Free Radicals by Rosa Beltrán

Author:  Rosa Beltrán
Translator: Robin Myers

The cover to Free Radicals by Rosa BeltránWeston, Florida / Austin, Texas. Katakana Editores / Hablemos Escritoras. 2023. 297 pages.

You may be excused for thinking Rosa Beltrán is the best novelist you hadn’t heard of—global literature’s best-kept secret—despite an impressive portfolio of seven acclaimed novels, six award-winning collections of short stories, and an array of thought-provoking nonfiction pieces taught in colleges across Latin America. Her work has earned her a multitude of esteemed international honors, including the Sor Juana Inés de la Cruz Award and the Planeta Prize for the Novel, and yet, even as an inductee into the esteemed Mexican Academy of Letters, Beltrán, like many of her protagonists, remains accomplished, courageous, consistently exceptional, but too often, still, insufficiently recognized for her contributions.

With this new English edition, Free Radicals might just be the Beltrán novel that changes all that for the better. Initially published in 2021, it rapidly sold out in mere months, an outcome typical of books that, like Beltrán’s, actively select their readers; that recruit us by somehow managing to speak of our lives in ways that feel specific and reshape us profoundly. 

In Free Radicals, that transforming dream is a gendered one. The novel stands as a hard-hitting feminist exploration of women’s experiences, challenges, and agency within the context of a patriarchal society, examining the historic intersections of gender and power in the worlds of men and their effects on the women who have to live within them. Part of the novel’s power comes from how it manages to do all this in arresting, heartbreaking, soul-smashing ways, through layered and linked reality-based metaphors that, via contrast, can’t help but dismantle some of the many veils of secrecy that exist around women’s stories.

Some of that powerful dosage of realism comes from the narrative’s engagement with the 1968 Tlatelolco Massacre, the novel’s intertwined personal narratives in turn woven into that broader historical context. It also comes from how unflinchingly Beltrán portrays the role of women within that Mexican political and social movement, underscoring their resilience, sure, but also their often-hidden agendas, along with their contributions to the just upheaval of violence’s aftermath.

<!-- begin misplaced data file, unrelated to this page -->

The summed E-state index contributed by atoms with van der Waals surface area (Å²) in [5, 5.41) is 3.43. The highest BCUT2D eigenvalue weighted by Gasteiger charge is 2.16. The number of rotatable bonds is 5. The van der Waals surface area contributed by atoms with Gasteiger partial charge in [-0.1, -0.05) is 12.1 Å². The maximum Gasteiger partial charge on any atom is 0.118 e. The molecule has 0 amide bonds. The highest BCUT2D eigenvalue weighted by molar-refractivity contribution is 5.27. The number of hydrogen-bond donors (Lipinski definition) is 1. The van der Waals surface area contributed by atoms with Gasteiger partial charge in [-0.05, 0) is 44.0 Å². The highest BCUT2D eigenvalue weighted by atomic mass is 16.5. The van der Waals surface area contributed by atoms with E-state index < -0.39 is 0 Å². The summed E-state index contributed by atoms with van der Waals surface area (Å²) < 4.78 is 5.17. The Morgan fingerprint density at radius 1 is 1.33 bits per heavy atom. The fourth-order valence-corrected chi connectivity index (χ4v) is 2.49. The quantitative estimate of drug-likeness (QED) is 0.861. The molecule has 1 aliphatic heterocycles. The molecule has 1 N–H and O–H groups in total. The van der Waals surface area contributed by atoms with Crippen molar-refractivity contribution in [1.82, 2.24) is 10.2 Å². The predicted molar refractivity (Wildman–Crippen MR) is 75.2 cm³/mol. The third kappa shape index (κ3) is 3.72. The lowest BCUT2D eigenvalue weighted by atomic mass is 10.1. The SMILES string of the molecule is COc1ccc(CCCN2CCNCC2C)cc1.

Another wondrous accomplishment comes from how Beltrán recruits about half a dozen literary genres and styles: detective fiction, historical narrative, the Japanese I-novel style, journalistic op-eds, and lyric essays, seamlessly merging fact and fiction to evoke the historical truths that anchor the narrative. 

Such complex and thoughtful treatment fits because this is an epic female history, a generational saga of women navigating pivotal choices that are consequences not only of their own decisions but, more often, of the circumstances thrust upon them within the temporal, geographical, and emotional scaffold of the worlds of men they inhabit, their lives too often unfolding beneath the weight of external determinants.

The novel’s plot speaks of all kinds of human duplicities. Detectives, even amateur ones, can’t decipher crimes without self-awareness, without an understanding of why life assigned them a specific time and place. The community entwined with the Tlatelolco Massacre of 1968, in which nearly two hundred students perished during a peaceful demonstration suppressed by the Mexican government, is, collectively, a single character reinforcing the composition of the world that Beltrán’s characters must navigate. This juncture becomes a portal for exploring profound betrayals, personal and societal. As detectives scrutinize crimes, they must confront their own identities; similarly, this narrator, and those encircling the massacre, undergo analogous self-discovery.

But, dread not. We will not have to read about our worst fears as an exercise in detachment. Reading Free Radicals is an intimate act, made cozy by Beltrán’s stellar use of breaks to the fourth wall. By elegant, minimal prose devoid of overt acrobatics, and beauty preserved in the rhythm of each complex revelation, the world of the novel is made both vividly real and hauntingly symbolic.

Free Radicals may be a novel, but it’s also a bitácora de recuerdos, a dossier of clues to broader realities, a record of absences, of lack, of empty emotional spaces. Blur-paced, exciting, and full of concrete, physical action, it’s a repository for the abstract, internal flow of thought and for the burrowed history that serves as background to each discovery Beltrán describes as “a concave mirror we stare into, hoping to find ourselves.” 

Impossibly enough, it’s also high drama, from murders and kidnappings to deceit and upheaval. Along for the ride, women are judged as good or bad by their responses, so conditioned in advance that it is impossible to reach answers for the many questions this story brings up: What must women do to survive a world in which they’ve been guests, and not always by choice? How can girls go through childhood while suspecting dark and dangerous forces at play all around? How can they become whole young women when childhood suspicions turn out to be prophecies? How can we be women when violence mutates into a force that exiles our loved ones?

It’s hard to write about this book without wanting to reveal every wonderful thing about it. But I won’t. Just know that before the last page, you will know everything: the story of each of these women—mother, daughter, and granddaughter—the story of every woman. Maybe, too, yourself included.

Anjanette Delgado

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